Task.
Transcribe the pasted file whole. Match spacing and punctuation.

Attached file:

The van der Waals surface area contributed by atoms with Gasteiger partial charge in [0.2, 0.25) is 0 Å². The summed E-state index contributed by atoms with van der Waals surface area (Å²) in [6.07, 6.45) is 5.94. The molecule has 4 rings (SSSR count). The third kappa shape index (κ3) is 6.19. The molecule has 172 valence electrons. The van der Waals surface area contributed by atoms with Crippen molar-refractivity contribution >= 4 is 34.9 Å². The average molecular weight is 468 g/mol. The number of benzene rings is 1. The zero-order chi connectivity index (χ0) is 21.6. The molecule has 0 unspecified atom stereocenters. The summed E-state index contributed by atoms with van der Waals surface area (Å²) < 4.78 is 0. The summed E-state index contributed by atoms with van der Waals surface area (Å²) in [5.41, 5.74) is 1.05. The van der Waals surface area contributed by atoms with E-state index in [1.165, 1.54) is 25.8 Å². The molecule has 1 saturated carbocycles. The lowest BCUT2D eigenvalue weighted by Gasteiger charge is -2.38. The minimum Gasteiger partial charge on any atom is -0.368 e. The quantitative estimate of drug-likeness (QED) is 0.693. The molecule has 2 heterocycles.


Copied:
The van der Waals surface area contributed by atoms with Gasteiger partial charge in [0.2, 0.25) is 0 Å². The summed E-state index contributed by atoms with van der Waals surface area (Å²) in [6.07, 6.45) is 5.94. The molecule has 4 rings (SSSR count). The third kappa shape index (κ3) is 6.19. The molecule has 172 valence electrons. The van der Waals surface area contributed by atoms with Crippen molar-refractivity contribution >= 4 is 34.9 Å². The average molecular weight is 468 g/mol. The number of benzene rings is 1. The zero-order chi connectivity index (χ0) is 21.6. The molecule has 0 unspecified atom stereocenters. The summed E-state index contributed by atoms with van der Waals surface area (Å²) < 4.78 is 0. The summed E-state index contributed by atoms with van der Waals surface area (Å²) in [5.41, 5.74) is 1.05. The van der Waals surface area contributed by atoms with E-state index in [1.165, 1.54) is 25.8 Å². The molecule has 1 saturated carbocycles. The lowest BCUT2D eigenvalue weighted by Gasteiger charge is -2.38. The minimum Gasteiger partial charge on any atom is -0.368 e. The quantitative estimate of drug-likeness (QED) is 0.693. The molecule has 2 heterocycles.